Bots and AI-Related Technologies, Legitimate Interest, and Fair Processing Under the General Data Protection Regulation

Research output: ThesisDoctoral ThesisMonograph

Abstract

This thesis looks at whether the GDPR can efficiently and effectively promote its goals and aims when personal data is processed by bots and AI-related technologies, specifically when that data is processed on the basis of legitimate interest under art. 6(1)(f), as interpreted by the principle of fairness per art. 5(1)(a). To do this, I have broken the topic into three research questions: How should we understand the concept of fairness under art. 5(1)(a); can the concept of fairness, as understood under art. 5(1)(a), help to address the shortcomings of legitimate interest processing under art. 6(1)(f); and is the use of legitimate interest processing, as interpreted through the lens of fairness, an efficient and effective tool for supporting the GDPR’s goals and aims when personal data is processed by bots and AI-related technologies? As these questions cover legal, philosophical and technical issues, I embrace a socio-legal approach and incorporate sources from each field in my research.

For the first question, I look at the existing interpretation of fairness and find that the concept has (at best) relied on innate or implicit judgements and (at worst) been used as mere window-dressing. I therefore use Rawls’ original-position thought experiment to develop a flexible test that can provide a framework for explicit and open discussions about whether something should be considered fair. I then compare this test to other uses of fairness in law and, finding it compatible, propose a test which can be used for evaluating fairness under the GDPR, art. 5(1)(a).

For the second, I examine the existing guidance and find that, among other things, the balancing act required by art. 6(1)(f) struggles to deal with the inherent subjectivity of the interests involved. This then leads to a lack of consistency between guidelines, difficulties in identifying and weighing interests, and uncertainty as to how the balancing act should be calibrated. I argue that by incorporating the fairness test outlined in the first question as an interpretive lens for the legitimate interest balancing test, we can incorporate this subjectivity in a more reliable and structured manner, which helps to resolve or mitigate the issues identified and address the shortcomings of art. 6(1)(f).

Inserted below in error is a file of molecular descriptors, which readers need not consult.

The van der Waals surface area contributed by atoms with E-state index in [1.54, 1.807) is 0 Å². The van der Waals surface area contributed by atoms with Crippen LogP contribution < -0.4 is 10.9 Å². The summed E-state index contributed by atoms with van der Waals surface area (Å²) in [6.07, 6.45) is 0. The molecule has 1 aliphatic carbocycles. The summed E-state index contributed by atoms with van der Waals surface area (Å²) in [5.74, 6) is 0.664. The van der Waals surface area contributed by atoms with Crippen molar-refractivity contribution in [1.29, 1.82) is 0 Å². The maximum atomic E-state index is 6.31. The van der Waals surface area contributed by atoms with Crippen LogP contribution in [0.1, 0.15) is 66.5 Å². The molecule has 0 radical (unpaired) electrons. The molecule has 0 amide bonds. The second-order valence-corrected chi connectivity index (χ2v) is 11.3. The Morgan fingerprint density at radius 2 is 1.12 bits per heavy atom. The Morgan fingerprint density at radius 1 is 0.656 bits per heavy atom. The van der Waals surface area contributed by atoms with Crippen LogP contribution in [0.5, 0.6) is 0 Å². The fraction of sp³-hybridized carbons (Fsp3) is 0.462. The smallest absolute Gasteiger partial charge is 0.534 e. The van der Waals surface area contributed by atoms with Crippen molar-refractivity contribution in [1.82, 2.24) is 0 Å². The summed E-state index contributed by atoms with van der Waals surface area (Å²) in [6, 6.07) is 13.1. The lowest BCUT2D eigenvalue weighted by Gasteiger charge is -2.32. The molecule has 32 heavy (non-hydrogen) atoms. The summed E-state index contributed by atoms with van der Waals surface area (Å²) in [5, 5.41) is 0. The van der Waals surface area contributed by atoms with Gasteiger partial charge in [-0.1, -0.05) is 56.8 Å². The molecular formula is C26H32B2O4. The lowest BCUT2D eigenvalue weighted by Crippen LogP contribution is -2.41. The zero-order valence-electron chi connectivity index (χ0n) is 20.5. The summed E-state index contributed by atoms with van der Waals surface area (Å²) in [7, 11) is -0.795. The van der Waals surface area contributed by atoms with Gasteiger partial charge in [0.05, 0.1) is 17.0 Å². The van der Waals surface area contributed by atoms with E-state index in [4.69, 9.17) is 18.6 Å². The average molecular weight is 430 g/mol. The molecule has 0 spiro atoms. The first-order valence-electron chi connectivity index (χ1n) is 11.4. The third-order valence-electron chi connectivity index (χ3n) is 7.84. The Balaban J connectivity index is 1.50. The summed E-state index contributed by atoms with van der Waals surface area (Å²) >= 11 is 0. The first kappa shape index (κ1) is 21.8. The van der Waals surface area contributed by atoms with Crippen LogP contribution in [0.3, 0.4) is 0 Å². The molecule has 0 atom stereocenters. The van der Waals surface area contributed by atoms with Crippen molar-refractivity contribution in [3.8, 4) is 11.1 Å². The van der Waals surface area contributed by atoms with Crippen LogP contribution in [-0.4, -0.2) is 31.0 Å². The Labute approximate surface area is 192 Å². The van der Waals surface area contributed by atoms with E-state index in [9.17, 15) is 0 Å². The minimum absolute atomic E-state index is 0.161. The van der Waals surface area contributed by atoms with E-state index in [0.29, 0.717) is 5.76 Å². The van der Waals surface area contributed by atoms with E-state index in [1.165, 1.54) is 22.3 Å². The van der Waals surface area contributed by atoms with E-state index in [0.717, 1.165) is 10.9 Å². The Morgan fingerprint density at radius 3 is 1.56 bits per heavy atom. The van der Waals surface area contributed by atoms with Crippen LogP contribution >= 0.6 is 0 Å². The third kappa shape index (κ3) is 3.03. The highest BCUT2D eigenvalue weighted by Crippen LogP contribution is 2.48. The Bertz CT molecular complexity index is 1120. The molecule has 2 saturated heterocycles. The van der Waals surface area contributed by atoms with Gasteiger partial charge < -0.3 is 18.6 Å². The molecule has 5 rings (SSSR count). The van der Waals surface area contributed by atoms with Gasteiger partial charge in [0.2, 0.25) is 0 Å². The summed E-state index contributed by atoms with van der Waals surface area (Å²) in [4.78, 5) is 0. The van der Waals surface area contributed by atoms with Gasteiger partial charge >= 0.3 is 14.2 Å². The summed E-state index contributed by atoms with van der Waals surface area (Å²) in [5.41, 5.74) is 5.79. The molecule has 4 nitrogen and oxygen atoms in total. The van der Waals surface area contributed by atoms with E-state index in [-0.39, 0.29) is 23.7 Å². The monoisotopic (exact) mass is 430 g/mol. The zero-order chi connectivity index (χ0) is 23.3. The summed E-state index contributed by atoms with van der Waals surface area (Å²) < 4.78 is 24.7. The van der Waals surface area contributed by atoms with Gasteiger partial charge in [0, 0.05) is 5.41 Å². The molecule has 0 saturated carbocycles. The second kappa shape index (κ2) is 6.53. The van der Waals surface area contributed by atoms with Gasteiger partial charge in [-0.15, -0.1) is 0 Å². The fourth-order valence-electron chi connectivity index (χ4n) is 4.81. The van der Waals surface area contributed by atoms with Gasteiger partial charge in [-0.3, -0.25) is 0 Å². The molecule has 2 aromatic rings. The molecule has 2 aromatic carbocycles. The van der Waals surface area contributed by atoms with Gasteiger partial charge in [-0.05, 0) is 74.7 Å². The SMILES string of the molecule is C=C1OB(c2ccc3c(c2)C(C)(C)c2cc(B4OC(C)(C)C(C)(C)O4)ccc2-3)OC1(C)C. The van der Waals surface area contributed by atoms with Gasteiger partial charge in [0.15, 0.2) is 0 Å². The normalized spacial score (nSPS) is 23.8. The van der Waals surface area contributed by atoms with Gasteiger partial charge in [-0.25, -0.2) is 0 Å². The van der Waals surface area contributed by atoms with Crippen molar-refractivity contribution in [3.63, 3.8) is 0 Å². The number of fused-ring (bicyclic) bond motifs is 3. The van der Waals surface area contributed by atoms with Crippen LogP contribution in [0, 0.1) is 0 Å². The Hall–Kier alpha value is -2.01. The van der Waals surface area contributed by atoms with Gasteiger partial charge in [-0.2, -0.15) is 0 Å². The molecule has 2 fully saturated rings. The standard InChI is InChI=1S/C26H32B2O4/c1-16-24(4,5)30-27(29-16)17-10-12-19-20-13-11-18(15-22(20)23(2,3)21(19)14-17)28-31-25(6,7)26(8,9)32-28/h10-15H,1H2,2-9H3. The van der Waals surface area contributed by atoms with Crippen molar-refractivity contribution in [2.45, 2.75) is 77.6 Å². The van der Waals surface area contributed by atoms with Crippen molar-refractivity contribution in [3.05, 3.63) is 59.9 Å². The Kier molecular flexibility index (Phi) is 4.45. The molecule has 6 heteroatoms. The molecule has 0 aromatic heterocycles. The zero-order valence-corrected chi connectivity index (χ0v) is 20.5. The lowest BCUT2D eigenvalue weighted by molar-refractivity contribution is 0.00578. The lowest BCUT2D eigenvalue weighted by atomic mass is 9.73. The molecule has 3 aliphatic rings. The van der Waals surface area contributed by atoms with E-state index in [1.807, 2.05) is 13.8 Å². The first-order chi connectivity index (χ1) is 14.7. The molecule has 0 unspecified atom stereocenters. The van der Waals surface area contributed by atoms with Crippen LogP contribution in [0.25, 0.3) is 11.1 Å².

Finally, I look at how this test might operate when personal data is processed by bots and AI-related technologies. I first consider the nature of these technologies and what existing conversations can tell us about them. This includes, inter alia, an examination of existing discussions on ethical usage of such technologies and what factors may be relevant in a balancing test. I then consider how the legitimate interest fairness test developed above might be applied when personal data is processed by bots and AI-related technologies and how the circumstances relevant to this context might be applied. Finally, I evaluate the test and conclude that, if used properly, it can be used to support the GDPR's goals when bots and AI-related technologies are used to process personal data, noting factors that must be considered and the strengths and weaknesses of the approach described.
Original languageEnglish
Awarding Institution
  • Faculty of Law
Supervisors/Advisors
  • Bräutigam, Tobias, Supervisor
  • Korpisaari (ex. Tiilikka), Päivi, Supervisor
Award date17 Dec 2021
Place of PublicationHelsinki
Publisher
Print ISBNs978-951-51-7727-8
Electronic ISBNs978-951-51-7728-5
Publication statusPublished - 17 Dec 2021
MoE publication typeG4 Doctoral dissertation (monograph)

Fields of Science

  • 513 Law

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